March 26, 2014
Educating researchers in Asia about early detection and correct identification of rust fungi is not only beneficial for countries like Vietnam, but also Australia as it facilitates the pest risk analysis process for agricultural imports and provides early warning of new and emerging plant diseases in the region.
Ms Tran Yen Chi, a plant pathologist from the Vietnamese Plant Protection Department visited Australia late last year with the support of the Crawford Fund.
Based in the state-of-the-art microbiology and molecular laboratories at the Ecosciences Precinct in Dutton Park, Queensland, Ms Chi worked under the guidance of mycologist Dr Roger Shivas from the Department of Agriculture, Fisheries and Forestry, Queensland. During Ms Chi’s visit she learnt molecular and morphological diagnostic techniques to identify plant pathogens – in particular, rust fungi.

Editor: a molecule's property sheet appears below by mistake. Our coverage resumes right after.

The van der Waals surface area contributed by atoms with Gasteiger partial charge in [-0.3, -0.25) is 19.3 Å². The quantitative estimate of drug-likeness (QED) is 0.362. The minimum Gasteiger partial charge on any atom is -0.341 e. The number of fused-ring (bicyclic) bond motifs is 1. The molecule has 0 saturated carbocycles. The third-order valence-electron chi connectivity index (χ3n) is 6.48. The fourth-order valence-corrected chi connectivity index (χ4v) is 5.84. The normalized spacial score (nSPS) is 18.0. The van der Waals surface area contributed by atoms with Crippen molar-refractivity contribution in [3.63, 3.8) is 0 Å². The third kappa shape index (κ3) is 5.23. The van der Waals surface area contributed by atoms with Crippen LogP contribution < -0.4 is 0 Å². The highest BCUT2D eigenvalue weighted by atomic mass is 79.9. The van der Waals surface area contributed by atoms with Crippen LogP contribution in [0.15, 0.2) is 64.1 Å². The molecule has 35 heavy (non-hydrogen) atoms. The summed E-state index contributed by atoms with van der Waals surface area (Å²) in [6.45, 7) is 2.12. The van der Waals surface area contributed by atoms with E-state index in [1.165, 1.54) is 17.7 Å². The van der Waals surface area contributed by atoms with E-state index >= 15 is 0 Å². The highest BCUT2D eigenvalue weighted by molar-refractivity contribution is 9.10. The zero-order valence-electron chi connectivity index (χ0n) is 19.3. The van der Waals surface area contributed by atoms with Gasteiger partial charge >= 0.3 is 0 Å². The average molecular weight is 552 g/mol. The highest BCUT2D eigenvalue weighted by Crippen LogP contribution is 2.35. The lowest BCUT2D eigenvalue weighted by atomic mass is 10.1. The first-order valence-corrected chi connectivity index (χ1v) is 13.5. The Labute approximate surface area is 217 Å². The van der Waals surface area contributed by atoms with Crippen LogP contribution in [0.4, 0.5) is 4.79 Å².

Ms Chi had also visited Australia back in 2011 with help from the Crawford Fund in order to participate in a survey of rust fungi in northern Australia and attend the Australasian Plant Pathology Conference in Darwin. During her latest visit she was able to complete a manuscript listing several new records of rust fungi that she had collected in Vietnam.
“A highlight of my visit was an invitation to attend the Awards Day at the 2013 Hermitage Research Facility Schools Plant Science Competition. With support from Dr Shivas, I made a brief presentation on “Finding the fun in fungi: our work as plant pathologists in Australia and Vietnam”. I hope to return to Australia to study for my PhD, working with rust fungi,” Ms Chi said.